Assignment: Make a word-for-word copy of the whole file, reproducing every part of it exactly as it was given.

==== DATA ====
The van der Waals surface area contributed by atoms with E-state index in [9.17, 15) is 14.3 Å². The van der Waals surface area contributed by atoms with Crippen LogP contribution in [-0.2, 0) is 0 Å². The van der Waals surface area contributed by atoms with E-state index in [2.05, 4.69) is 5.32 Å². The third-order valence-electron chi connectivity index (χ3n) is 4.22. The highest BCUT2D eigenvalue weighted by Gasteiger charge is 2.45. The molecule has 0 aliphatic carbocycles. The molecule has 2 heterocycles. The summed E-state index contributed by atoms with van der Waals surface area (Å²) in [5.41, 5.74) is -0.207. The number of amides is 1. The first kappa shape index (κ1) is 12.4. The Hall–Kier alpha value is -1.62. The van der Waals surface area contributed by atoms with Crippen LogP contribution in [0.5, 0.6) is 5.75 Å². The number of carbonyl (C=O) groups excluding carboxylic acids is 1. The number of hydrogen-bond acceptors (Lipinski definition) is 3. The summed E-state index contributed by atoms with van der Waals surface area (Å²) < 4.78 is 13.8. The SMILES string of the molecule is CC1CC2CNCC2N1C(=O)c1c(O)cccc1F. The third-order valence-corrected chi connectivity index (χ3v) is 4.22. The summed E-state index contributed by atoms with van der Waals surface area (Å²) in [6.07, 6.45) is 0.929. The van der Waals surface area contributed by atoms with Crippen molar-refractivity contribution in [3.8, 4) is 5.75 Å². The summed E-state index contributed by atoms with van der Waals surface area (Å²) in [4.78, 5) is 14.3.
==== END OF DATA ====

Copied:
The van der Waals surface area contributed by atoms with E-state index in [9.17, 15) is 14.3 Å². The van der Waals surface area contributed by atoms with Crippen LogP contribution in [-0.2, 0) is 0 Å². The van der Waals surface area contributed by atoms with E-state index in [2.05, 4.69) is 5.32 Å². The third-order valence-electron chi connectivity index (χ3n) is 4.22. The highest BCUT2D eigenvalue weighted by Gasteiger charge is 2.45. The molecule has 0 aliphatic carbocycles. The molecule has 2 heterocycles. The summed E-state index contributed by atoms with van der Waals surface area (Å²) in [5.41, 5.74) is -0.207. The number of amides is 1. The first kappa shape index (κ1) is 12.4. The Hall–Kier alpha value is -1.62. The van der Waals surface area contributed by atoms with Crippen LogP contribution in [0.5, 0.6) is 5.75 Å². The number of carbonyl (C=O) groups excluding carboxylic acids is 1. The number of hydrogen-bond acceptors (Lipinski definition) is 3. The summed E-state index contributed by atoms with van der Waals surface area (Å²) < 4.78 is 13.8. The SMILES string of the molecule is CC1CC2CNCC2N1C(=O)c1c(O)cccc1F. The third-order valence-corrected chi connectivity index (χ3v) is 4.22. The summed E-state index contributed by atoms with van der Waals surface area (Å²) in [6.07, 6.45) is 0.929. The van der Waals surface area contributed by atoms with Crippen molar-refractivity contribution in [3.8, 4) is 5.75 Å². The summed E-state index contributed by atoms with van der Waals surface area (Å²) in [4.78, 5) is 14.3.